Built between 1937 and 1947 by Piper Aircraft, the Piper J-3 earned its fame as a trainer and wartime liaison aircraft. It has a simple, lightweight design which gives it good low-speed handling properties and short-field performance. The Cub is Piper Aircraft’s most produced model with nearly 20,000 built in the United States. Its simplicity, affordability and popularity invokes comparisons to the Ford Model T. Because of it’s phenomenal success, the name “Cub” soon came to be a generic term for all light airplanes and it remains one of the most recognized designs in aviation.
The aircraft is a high-wing, strut-braced monoplane with a large-area rectangular wing. An air-cooled, flat-4 piston engine driving a fixed-pitch propeller most often powers it. Its fuselage is a welded steel frame covered in fabric, seating two people in tandem.
The Cub was originally intended as a trainer and had great popularity in this role and as a general aviation aircraft. Due to its performance, it was well suited for a variety of military uses such as reconnaissance, liaison and ground control. It was produced in large numbers during World War II as the L-4 Grasshopper. Many Cubs are still flying today. Notably, Cubs are highly prized as bush aircraft. The aircraft’s standard chrome yellow paint has come to be known as “Cub Yellow” or “Lock Haven Yellow”.
In the late 1920s Gilbert and Gordon Taylor were partners in Rochester, NY-based Taylor Brothers Aircraft Company that produced an aircraft called the “Chummy”. After moving to Bradford PA, the Great Depression put a halt to production after only five aircraft were built.
William T. Piper, a company stockholder, believed that the Chummy would sell if it were cheaper and more efficient to fly. He took over development, set a price point under $4,000 (half of the Chummy’s price), and chose an engine. Known as the “E-2”, it was woefully underpowered with its two-cylinder Brownbach Tiger Kitten engine. According to company reports, the aircraft couldn’t lift itself more than a few feet. However, it motivated Taylor’s accountant to observe that an airplane with a kitten engine should be known as a cub, and a legend was born.
In 1930, the Taylor Company went bankrupt, and Piper bought them out but kept Gilbert Taylor on as President. The E-2 received an upgraded Continental A-40 engine and became the Taylor E-2. Sales improved, with 300 units delivered. In 1935, Piper engineer Walter Jamouneau began work to improve the design, incorporating many suggestions requested by pilots. Jamouneau designed a true cabin by raising the turtle-deck and fairing it into the trailing edge of the wing; he also rounded the wing tips and gave the little plane a curved rudder and fin; the Taylor J-2 emerged. Taylor left the company in December 1935 to found Taylorcraft Airplane Company in Ohio. Taylor J-2s were produced at Bradford until the factory burned to the ground in March 1937. Piper moved the company to an old silk factory in Lock Haven, Pennsylvania and began production again in July. In November Piper changed the company name to Piper Aircraft Company and the first Piper J-2 Cub rolled off the line. Production continued until 1938.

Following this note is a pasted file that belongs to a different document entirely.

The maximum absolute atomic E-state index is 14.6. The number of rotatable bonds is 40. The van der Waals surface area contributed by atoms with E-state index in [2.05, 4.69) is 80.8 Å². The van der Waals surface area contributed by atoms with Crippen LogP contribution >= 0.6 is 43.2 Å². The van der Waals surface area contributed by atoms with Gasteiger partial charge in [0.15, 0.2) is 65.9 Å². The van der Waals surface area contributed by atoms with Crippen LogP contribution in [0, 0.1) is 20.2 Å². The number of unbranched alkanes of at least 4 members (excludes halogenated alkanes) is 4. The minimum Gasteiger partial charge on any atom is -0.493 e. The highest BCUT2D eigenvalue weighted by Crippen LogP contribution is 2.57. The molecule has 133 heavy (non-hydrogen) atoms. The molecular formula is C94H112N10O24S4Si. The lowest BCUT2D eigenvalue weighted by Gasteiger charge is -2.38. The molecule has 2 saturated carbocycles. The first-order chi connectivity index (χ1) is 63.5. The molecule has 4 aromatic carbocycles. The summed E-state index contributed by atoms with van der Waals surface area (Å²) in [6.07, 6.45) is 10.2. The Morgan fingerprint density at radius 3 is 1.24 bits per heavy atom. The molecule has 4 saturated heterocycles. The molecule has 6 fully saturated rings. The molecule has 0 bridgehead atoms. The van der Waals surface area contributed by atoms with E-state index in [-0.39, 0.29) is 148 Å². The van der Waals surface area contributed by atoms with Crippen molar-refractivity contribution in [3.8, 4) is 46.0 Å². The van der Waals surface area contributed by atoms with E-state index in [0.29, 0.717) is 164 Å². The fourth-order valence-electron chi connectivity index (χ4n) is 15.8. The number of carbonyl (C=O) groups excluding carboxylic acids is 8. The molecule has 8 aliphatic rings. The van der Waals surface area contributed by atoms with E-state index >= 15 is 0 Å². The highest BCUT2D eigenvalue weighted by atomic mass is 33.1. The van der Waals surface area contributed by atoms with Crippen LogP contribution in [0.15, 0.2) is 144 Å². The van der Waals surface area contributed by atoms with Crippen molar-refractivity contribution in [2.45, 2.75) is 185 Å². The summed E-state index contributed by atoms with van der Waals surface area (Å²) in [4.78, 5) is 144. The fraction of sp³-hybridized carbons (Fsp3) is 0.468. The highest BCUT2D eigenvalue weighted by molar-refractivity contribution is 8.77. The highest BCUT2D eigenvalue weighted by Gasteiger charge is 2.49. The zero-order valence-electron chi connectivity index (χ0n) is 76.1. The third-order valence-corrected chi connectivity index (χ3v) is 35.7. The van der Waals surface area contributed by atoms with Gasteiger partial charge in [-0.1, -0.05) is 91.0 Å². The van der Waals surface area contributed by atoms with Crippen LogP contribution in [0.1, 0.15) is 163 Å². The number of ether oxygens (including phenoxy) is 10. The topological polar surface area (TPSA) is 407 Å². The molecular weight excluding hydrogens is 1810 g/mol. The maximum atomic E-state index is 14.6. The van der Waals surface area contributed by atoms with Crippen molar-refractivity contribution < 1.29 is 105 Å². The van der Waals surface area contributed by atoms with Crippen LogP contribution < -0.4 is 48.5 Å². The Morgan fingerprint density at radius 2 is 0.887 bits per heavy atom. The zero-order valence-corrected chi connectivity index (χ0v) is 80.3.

The J-3 Cub, introduced in 1937, sported a stronger steel tube fuselage, larger and upholstered seats, a roomier cabin and heel-operated brakes. Engine options were Continental, Lycoming, or Franklin, all rated at 40 hp. The J-3 sold for $1,300. Engine horsepower was soon raised to fifty and reached sixty-five by 1940. Much like Henry Ford’s Model T idea, Cubs came in one standard color; Cub Yellow.
When carrying only the pilot, the Cub had a top speed of 85 mph, a cruise speed of 75 mph, a service ceiling of 12,000 ft , a stall speed of 38 mph, an endurance of three hours, and a range of 225 miles.
Cub sales “took off” following the organization of the Civilian Pilot Training Program (CPTP) immediately before the entry of the United States into World War II. In 1940, 3,016 Cubs were built and at the wartime peak a new J-3 emerged from the factory every twenty minutes. First Lady Eleanor Roosevelt took a flight in a J-3 Cub (with an African American pilot) posing for a series of publicity photos to help promote the CPTP and the Tuskegee Airmen. Three-quarters of all US wartime pilots received their primary flight training in Cubs. In fact, AHP’s Cub began her life as a CPTP aircraft in Virginia.
Cubs were also flown during the war as observation, liaison, and ambulance airplanes. William Piper said, “All I had to do to the Cub to make it a military airplane was paint it green.” Because of this, and their diminutive size, they were nicknamed “Grasshoppers.” Newsreels and newspapers of the era often featured images of wartime leaders, such as Generals Dwight Eisenhower, George Patton and George Marshall, flying around European battlefields in Piper Cubs. By 1947, when production ended, Piper had sold 19,073 of the plucky little planes, the majority of them L-4s and other military variants.
Many J-3s remain flying today. Our J-3 made it to Bowling Green under its own power, having flown her last flight from a grass strip outside Indianapolis IN on November 13, 2016.
Cub pilot Jerry Kirby has donated a personal treasure to use on the aircraft that will be displayed in the park. This prop was on the Cub in which Jerry’s dad, H. G. Kirby, soloed at the Bowling Green Airport on October 13, 1940.